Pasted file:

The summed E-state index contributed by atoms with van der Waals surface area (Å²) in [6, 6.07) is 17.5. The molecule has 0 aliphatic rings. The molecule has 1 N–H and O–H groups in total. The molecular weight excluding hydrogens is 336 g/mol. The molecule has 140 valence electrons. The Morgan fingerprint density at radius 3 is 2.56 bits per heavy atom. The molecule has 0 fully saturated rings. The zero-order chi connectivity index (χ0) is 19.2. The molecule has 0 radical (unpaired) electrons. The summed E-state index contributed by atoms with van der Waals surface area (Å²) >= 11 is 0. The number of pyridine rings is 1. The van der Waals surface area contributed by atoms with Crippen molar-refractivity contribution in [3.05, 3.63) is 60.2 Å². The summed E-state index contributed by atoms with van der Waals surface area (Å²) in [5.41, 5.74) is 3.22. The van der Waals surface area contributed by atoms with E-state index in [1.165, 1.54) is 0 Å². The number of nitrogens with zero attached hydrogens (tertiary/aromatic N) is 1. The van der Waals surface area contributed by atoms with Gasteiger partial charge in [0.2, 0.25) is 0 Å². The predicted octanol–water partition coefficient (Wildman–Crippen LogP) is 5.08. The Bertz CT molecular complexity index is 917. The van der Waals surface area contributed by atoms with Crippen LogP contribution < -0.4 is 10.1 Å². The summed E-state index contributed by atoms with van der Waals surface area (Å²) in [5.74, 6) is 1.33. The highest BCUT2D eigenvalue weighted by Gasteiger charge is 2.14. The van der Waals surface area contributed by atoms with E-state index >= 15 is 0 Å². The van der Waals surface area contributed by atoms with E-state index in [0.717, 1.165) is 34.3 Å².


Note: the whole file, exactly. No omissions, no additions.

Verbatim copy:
The summed E-state index contributed by atoms with van der Waals surface area (Å²) in [6, 6.07) is 17.5. The molecule has 0 aliphatic rings. The molecule has 1 N–H and O–H groups in total. The molecular weight excluding hydrogens is 336 g/mol. The molecule has 140 valence electrons. The Morgan fingerprint density at radius 3 is 2.56 bits per heavy atom. The molecule has 0 fully saturated rings. The zero-order chi connectivity index (χ0) is 19.2. The molecule has 0 radical (unpaired) electrons. The summed E-state index contributed by atoms with van der Waals surface area (Å²) >= 11 is 0. The number of pyridine rings is 1. The van der Waals surface area contributed by atoms with Crippen molar-refractivity contribution in [3.05, 3.63) is 60.2 Å². The summed E-state index contributed by atoms with van der Waals surface area (Å²) in [5.41, 5.74) is 3.22. The van der Waals surface area contributed by atoms with E-state index in [1.165, 1.54) is 0 Å². The number of nitrogens with zero attached hydrogens (tertiary/aromatic N) is 1. The van der Waals surface area contributed by atoms with Gasteiger partial charge in [0.2, 0.25) is 0 Å². The predicted octanol–water partition coefficient (Wildman–Crippen LogP) is 5.08. The Bertz CT molecular complexity index is 917. The van der Waals surface area contributed by atoms with Crippen LogP contribution < -0.4 is 10.1 Å². The summed E-state index contributed by atoms with van der Waals surface area (Å²) in [5.74, 6) is 1.33. The highest BCUT2D eigenvalue weighted by Gasteiger charge is 2.14. The van der Waals surface area contributed by atoms with E-state index >= 15 is 0 Å². The van der Waals surface area contributed by atoms with E-state index in [0.717, 1.165) is 34.3 Å².